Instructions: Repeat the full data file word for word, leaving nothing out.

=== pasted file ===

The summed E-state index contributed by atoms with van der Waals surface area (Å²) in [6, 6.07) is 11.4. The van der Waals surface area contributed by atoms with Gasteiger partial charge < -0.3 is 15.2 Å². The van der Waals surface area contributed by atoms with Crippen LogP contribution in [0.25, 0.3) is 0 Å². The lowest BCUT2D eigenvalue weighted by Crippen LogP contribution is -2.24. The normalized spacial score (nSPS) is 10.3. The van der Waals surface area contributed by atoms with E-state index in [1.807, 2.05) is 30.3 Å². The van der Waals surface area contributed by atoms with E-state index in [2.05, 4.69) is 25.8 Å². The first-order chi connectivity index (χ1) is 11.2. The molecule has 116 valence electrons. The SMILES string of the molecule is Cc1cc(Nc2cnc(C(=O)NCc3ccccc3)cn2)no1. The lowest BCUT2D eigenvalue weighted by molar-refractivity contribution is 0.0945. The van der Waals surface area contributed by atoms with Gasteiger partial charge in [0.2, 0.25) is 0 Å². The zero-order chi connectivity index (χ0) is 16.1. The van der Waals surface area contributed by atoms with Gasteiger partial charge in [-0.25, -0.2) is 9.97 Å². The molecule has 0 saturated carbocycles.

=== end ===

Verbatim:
The summed E-state index contributed by atoms with van der Waals surface area (Å²) in [6, 6.07) is 11.4. The van der Waals surface area contributed by atoms with Gasteiger partial charge < -0.3 is 15.2 Å². The van der Waals surface area contributed by atoms with Crippen LogP contribution in [0.25, 0.3) is 0 Å². The lowest BCUT2D eigenvalue weighted by Crippen LogP contribution is -2.24. The normalized spacial score (nSPS) is 10.3. The van der Waals surface area contributed by atoms with E-state index in [1.807, 2.05) is 30.3 Å². The van der Waals surface area contributed by atoms with E-state index in [2.05, 4.69) is 25.8 Å². The first-order chi connectivity index (χ1) is 11.2. The molecule has 116 valence electrons. The SMILES string of the molecule is Cc1cc(Nc2cnc(C(=O)NCc3ccccc3)cn2)no1. The lowest BCUT2D eigenvalue weighted by molar-refractivity contribution is 0.0945. The van der Waals surface area contributed by atoms with Gasteiger partial charge in [0.2, 0.25) is 0 Å². The zero-order chi connectivity index (χ0) is 16.1. The van der Waals surface area contributed by atoms with Gasteiger partial charge in [-0.25, -0.2) is 9.97 Å². The molecule has 0 saturated carbocycles.